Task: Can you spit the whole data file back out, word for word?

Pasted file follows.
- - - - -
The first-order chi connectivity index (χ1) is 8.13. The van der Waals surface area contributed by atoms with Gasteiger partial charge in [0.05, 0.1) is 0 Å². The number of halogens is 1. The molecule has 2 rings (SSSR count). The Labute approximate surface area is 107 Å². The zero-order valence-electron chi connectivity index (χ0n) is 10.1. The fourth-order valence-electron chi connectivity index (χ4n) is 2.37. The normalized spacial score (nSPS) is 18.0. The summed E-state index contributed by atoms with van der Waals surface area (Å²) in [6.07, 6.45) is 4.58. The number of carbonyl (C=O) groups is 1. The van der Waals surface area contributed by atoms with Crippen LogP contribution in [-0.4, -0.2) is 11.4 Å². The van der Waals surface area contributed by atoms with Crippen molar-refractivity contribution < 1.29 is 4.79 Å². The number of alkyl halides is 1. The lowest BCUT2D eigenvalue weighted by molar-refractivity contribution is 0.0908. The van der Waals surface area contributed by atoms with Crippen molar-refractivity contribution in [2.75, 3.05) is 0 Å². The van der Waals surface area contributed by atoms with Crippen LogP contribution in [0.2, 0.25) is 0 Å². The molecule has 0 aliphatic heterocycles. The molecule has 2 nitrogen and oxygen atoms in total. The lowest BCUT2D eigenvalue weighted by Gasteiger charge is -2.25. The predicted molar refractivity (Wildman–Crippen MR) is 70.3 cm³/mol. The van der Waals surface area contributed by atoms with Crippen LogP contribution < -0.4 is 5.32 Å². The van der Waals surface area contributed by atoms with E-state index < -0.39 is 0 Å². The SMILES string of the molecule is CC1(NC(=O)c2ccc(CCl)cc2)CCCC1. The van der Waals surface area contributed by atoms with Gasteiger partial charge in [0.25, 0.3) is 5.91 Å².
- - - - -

The first-order chi connectivity index (χ1) is 8.13. The van der Waals surface area contributed by atoms with Gasteiger partial charge in [0.05, 0.1) is 0 Å². The number of halogens is 1. The molecule has 2 rings (SSSR count). The Labute approximate surface area is 107 Å². The zero-order valence-electron chi connectivity index (χ0n) is 10.1. The fourth-order valence-electron chi connectivity index (χ4n) is 2.37. The normalized spacial score (nSPS) is 18.0. The summed E-state index contributed by atoms with van der Waals surface area (Å²) in [6.07, 6.45) is 4.58. The number of carbonyl (C=O) groups is 1. The van der Waals surface area contributed by atoms with Crippen LogP contribution in [-0.4, -0.2) is 11.4 Å². The van der Waals surface area contributed by atoms with Crippen molar-refractivity contribution < 1.29 is 4.79 Å². The number of alkyl halides is 1. The lowest BCUT2D eigenvalue weighted by molar-refractivity contribution is 0.0908. The van der Waals surface area contributed by atoms with Crippen molar-refractivity contribution in [2.75, 3.05) is 0 Å². The van der Waals surface area contributed by atoms with Crippen LogP contribution in [0.2, 0.25) is 0 Å². The molecule has 0 aliphatic heterocycles. The molecule has 2 nitrogen and oxygen atoms in total. The lowest BCUT2D eigenvalue weighted by Gasteiger charge is -2.25. The predicted molar refractivity (Wildman–Crippen MR) is 70.3 cm³/mol. The van der Waals surface area contributed by atoms with Crippen LogP contribution < -0.4 is 5.32 Å². The van der Waals surface area contributed by atoms with E-state index < -0.39 is 0 Å². The SMILES string of the molecule is CC1(NC(=O)c2ccc(CCl)cc2)CCCC1. The van der Waals surface area contributed by atoms with Gasteiger partial charge in [0.25, 0.3) is 5.91 Å².